Is it time for the Treasury to take charge of local government funding from DCLG?
Next week the Public Accounts Committee will be taking evidence on the recently published NAO report on local authority funding and financial sustainability (“Financial sustainability of local authorities”). Those hoping for Eric Pickles to be held personally accountable will be disappointed as the convention is that this honour goes to Sir Bob Kerslake, Accounting Officer and Permanent Secretary at the Department of Communities and Local Government.
Overall the report is a bit of a disappointment in failing to provide a definitive and in-depth picture. It is focused upon the DCLG and formula grant with the NAO choosing not to go anyway near other funding streams such as education and public health. While the interactions between different funding systems and local government such as the benefits system and its impact on housing and the NHS and its interrelationship with social services, are ignored.
So while the report sketches out a picture of increasing financial risk and uncertainty for local authorities what is presented is partial and adds very little to the Audit Commission’s November 2012 report “Tough Times” which found that twelve per cent of local authorities are at risk of being unable to balance their books.
Nonetheless the PAC will still have some fun as the local government finance directorate at DCLG is a gift that just keeps giving. Settlements announcements are getting later and later, often incomplete of key details, frequently with hidden surprises. This time around it was covert cuts to the early intervention funds as they were rolled into the new ‘start-up funding assessments’ (under the business rates retention system). More recently funding offers under the new ‘sparsity fund’ were withdrawn or significantly cut (while others have gained) when errors were found in the original announcement; and this is for a pot of money which is being used as a sticking plaster to aid a discredited formula assessment.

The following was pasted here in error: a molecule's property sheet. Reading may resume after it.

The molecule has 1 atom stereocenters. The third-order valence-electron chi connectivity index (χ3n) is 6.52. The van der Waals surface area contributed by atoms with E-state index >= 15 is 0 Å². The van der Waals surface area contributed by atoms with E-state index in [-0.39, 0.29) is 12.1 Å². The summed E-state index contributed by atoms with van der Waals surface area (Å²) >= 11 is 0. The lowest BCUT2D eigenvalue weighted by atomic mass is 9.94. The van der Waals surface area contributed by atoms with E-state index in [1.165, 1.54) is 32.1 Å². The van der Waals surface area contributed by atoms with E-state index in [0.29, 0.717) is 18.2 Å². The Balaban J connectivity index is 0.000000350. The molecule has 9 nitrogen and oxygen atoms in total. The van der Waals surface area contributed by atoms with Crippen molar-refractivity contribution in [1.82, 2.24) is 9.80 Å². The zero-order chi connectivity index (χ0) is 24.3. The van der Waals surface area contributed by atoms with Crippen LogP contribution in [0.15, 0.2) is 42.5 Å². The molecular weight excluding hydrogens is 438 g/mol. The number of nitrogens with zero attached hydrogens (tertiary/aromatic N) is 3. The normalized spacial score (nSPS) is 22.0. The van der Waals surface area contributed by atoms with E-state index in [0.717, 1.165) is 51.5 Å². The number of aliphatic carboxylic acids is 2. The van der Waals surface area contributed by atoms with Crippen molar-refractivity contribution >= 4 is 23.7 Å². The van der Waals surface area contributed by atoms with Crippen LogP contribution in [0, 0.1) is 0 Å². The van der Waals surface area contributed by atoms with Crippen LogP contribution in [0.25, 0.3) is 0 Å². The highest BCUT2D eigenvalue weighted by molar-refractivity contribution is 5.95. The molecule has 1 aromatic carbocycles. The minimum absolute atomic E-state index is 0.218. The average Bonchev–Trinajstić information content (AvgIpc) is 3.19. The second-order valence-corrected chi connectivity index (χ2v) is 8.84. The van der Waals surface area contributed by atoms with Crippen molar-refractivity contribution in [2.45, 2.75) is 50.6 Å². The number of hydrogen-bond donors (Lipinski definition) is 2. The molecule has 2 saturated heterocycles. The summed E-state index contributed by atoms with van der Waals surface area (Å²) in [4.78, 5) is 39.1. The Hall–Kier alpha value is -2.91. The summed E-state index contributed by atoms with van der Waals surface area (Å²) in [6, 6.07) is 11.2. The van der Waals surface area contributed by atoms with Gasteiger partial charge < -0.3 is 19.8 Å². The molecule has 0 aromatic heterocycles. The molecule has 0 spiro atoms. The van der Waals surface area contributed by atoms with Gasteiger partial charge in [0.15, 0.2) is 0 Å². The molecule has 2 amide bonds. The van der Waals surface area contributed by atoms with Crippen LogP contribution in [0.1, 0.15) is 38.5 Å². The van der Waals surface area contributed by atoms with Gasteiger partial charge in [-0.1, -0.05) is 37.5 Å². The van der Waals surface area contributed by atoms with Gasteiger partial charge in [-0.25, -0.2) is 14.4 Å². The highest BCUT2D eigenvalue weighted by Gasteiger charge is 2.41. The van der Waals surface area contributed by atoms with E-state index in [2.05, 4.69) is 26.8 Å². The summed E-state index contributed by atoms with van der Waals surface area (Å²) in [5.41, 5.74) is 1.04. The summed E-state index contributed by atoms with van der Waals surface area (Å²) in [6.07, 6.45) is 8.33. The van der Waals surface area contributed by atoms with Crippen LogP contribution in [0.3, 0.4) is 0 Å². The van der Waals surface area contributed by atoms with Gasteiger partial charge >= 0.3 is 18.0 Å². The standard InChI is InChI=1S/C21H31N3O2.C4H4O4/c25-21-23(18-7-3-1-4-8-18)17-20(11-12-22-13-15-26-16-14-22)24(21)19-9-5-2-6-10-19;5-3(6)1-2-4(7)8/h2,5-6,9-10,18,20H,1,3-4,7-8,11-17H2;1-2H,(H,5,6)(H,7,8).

Now the NAO basically tells us, what many had suspected, that Whitehall knows little about what cuts are being made where, and to what effect. While Dan Drillsma-Milgrom, the (acting) editor of the Local Government Chronicle, sees “the real jaw-dropper in the report” is the finding that, due to a lack of proper modelling by the Department for Education, DCLG went into the 2010 spending review believing that cost pressures in children’s services would be no greater than inflation. Dan says that “this is a pretty stunning finding and helps to explain the anger coming from council chiefs at the ratcheting up of expectations on children’s services by the DfE and Ofsted at a time of swingeing council cuts”.
The NAO also found that departments did not consider the demand for, or cost of, services and therefore how far individual local authorities could make the estimated savings. They also didn’t consider regional variations or local authorities’ statutory obligations.
Spending reviews (under this and the previous Government) are very messy affairs. They are ill prepared for, and do not provide for solid decision making as in reality they are like playing a game of poker in the back of a car being driven by a teenage joy driver. The 2010 spending review was a pretty intense affair, not only given what was at stake (given the size of the cuts to be made) but also because of the foreshortened timescales involved. This piece of the machinery of government is in need of repair.